McGrady, the NBA veteran and former All-Star guard from Texas, has been a controversial figure in the league for his open criticism of players. Recently he claimed that some of these players are too soft to win on an annual basis. McGrady also stated that this “softness” is due to their age difference with older veterans who have taken advantage of them through physicality and experience

“The players aren’t to blame. They’re not bad people. They just need a little bit more leadership.”

Tracy McGrady Confidently Calls the NBA 'Soft,' but He Says the Players Aren’t to Blame

Young NBA fans are probably sick of hearing their parents or grandparents gripe about how “soft” the league is now compared to when they were children. When older basketball fans argue whether a player from this generation is better than a player from the 1990s (such as LeBron James vs. Michael Jordan), they invariably think today’s players aren’t tough enough.

Tracy McGrady, a former NBA player, has addressed the issue. While he acknowledges that the league is “soft,” he does not hold the players responsible.

Today’s NBA teams score far more points than they did in the 1990s.

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We had the “Jordan Rules” in the 1990s, when the Detroit Pistons effectively beat up Michael Jordan to prevent him from scoring. We’re concerned about flops today, as well as whether shooters have enough space to land.

Basketball has undergone a significant transformation as a result of the new rules. Previously, defenders were permitted to hand check, making it harder for smaller guards to drive through the lane. After practically all contact with offensive players was banned in 2004-05, those guards can now basically dance their way to the basket and get easy layups anytime they want.

Shooting the ball around the perimeter used to be much more difficult, but officials now call flagrant fouls if defenders don’t allow them enough area to land. As a result, defensive players have been forced to take a step back, giving shooters a lot more room to make their shots.

The alterations have had a big influence on the game.

In 1998-99, for example, teams averaged 91.6 points per game. They averaged 112.1 points per game last season.

And it’s for this reason that older generations, notably Tracy McGrady, refer to the game as “soft.”

Tracy McGrady labeled the NBA’s players’ union’soft,’ but he doesn’t blame them.

Hall of Famer Tracy McGrady who recently agreed with the notion that today's NBA is

Hall of Famer Tracy McGrady who recently agreed with the notion that today's NBA is On Nov. 15, 2003, Tracy McGrady of the Orlando Magic plays against the Los Angeles Clippers. | Getty Images/Lisa Blumenfeld

Tracy McGrady spoke on The Draymond Green Show recently, and Green questioned the former Orlando Magic star whether he believes he would have had more success in today’s NBA than he had in his. McGrady was at his best from 2000-01 to 2007-08, when teams were still averaging less than 100.0 points per game.

And in response to the topic, McGrady shared his opinion on whether or not the NBA is soft.

On the Jan. 19 show, he remarked, “The rules are a lot different; come on, dude, people hitting 3-pointers are firing shots now, and you fall on somebody’s foot, it’s a flagrant foul.” “How in the world do you compete in shots?” The game is made easier by the rules. It’s not the players who are at fault; it’s the regulations. People seem to assume that when we say the league is soft, we’re talking about the players; we’re talking about rule modifications.”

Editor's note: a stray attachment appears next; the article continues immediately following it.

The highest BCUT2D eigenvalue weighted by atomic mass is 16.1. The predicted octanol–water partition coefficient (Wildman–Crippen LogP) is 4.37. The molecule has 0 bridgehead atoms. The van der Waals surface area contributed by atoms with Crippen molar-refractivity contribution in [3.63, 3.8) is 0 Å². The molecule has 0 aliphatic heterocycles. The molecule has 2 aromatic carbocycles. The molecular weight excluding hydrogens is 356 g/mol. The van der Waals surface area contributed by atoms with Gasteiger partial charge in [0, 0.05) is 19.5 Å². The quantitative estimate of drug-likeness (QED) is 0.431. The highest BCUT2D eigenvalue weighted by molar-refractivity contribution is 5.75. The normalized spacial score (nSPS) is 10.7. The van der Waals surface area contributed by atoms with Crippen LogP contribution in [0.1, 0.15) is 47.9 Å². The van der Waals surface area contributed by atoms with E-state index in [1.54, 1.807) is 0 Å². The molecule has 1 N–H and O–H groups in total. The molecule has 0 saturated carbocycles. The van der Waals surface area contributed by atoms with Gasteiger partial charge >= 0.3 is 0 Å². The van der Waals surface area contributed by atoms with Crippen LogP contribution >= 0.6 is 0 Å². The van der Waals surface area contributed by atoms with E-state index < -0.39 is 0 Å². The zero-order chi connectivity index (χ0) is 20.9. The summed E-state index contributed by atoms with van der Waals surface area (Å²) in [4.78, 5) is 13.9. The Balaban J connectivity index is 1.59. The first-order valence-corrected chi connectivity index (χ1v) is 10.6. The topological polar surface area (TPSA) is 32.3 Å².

McGrady makes it plain that he does not believe the “soft” argument should be used to criticize the players, but rather the league as a whole.

The rule modifications may exaggerate certain statistics, further complicating the “who’s better than who” debate. Guys like LeBron James, on the other hand, should not be blamed for bringing in a soft age; he would have dominated in the 1990s as well.

So, do you believe McGrady would have fared better in today’s NBA than he did in his?

Tracy McGrady believes he would be a fantastic player in today’s NBA.

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McGrady was straightforward in his response to Green’s question: he feels he would dominate in this period.

“Would I thrive, then?” “Indeed,” he said. “You must think, man, some of the scores in our day were 75 to f***ing 76.” Finals (scores) were in the 60s, and I’d be in the top 30. That is something I have 35 points in. And it’s not like I was simply another person who scored while holding the ball. No, I was also fishing and shooting. I was in charge of everything. So, sure, I would probably flourish at a top level in today’s game.”

It’s difficult to disagree with McGrady’s position. In 2002-03, he scored 32.1 points per game on a team that scored 95.1. Oh, and let’s not forget the occasion when he scored 13 points in 33 seconds. He was unstoppable then, and he will continue to be unstoppable today.

True ballers, on the other hand, will find a way, and many players today would have flourished in his day.

Basketball Reference provided the statistics.

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“The NBA is soft,” said former NBA superstar Tracy McGrady in an interview with TMZ Sports. “But the players aren’t to blame.” Reference: tracy mcgrady net worth.

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